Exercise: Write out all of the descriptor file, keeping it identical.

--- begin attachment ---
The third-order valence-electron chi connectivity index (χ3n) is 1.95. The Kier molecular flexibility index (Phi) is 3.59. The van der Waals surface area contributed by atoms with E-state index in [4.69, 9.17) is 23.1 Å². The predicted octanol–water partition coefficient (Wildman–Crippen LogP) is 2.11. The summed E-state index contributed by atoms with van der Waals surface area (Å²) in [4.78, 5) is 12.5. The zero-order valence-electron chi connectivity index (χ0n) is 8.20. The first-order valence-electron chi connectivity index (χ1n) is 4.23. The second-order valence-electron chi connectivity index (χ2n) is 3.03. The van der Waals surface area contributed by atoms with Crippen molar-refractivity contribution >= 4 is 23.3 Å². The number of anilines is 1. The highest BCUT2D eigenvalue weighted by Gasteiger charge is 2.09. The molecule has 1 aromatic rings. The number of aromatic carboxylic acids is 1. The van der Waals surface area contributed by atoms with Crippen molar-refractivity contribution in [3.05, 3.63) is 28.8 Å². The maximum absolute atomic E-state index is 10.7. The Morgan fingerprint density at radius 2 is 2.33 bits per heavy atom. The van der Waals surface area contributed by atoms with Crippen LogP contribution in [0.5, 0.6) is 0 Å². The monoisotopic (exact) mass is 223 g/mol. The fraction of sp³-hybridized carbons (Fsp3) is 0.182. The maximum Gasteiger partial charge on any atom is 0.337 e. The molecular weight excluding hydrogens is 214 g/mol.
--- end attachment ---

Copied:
The third-order valence-electron chi connectivity index (χ3n) is 1.95. The Kier molecular flexibility index (Phi) is 3.59. The van der Waals surface area contributed by atoms with E-state index in [4.69, 9.17) is 23.1 Å². The predicted octanol–water partition coefficient (Wildman–Crippen LogP) is 2.11. The summed E-state index contributed by atoms with van der Waals surface area (Å²) in [4.78, 5) is 12.5. The zero-order valence-electron chi connectivity index (χ0n) is 8.20. The first-order valence-electron chi connectivity index (χ1n) is 4.23. The second-order valence-electron chi connectivity index (χ2n) is 3.03. The van der Waals surface area contributed by atoms with Crippen molar-refractivity contribution >= 4 is 23.3 Å². The number of anilines is 1. The highest BCUT2D eigenvalue weighted by Gasteiger charge is 2.09. The molecule has 1 aromatic rings. The number of aromatic carboxylic acids is 1. The van der Waals surface area contributed by atoms with Crippen molar-refractivity contribution in [3.05, 3.63) is 28.8 Å². The maximum absolute atomic E-state index is 10.7. The Morgan fingerprint density at radius 2 is 2.33 bits per heavy atom. The van der Waals surface area contributed by atoms with Crippen LogP contribution in [0.5, 0.6) is 0 Å². The monoisotopic (exact) mass is 223 g/mol. The fraction of sp³-hybridized carbons (Fsp3) is 0.182. The maximum Gasteiger partial charge on any atom is 0.337 e. The molecular weight excluding hydrogens is 214 g/mol.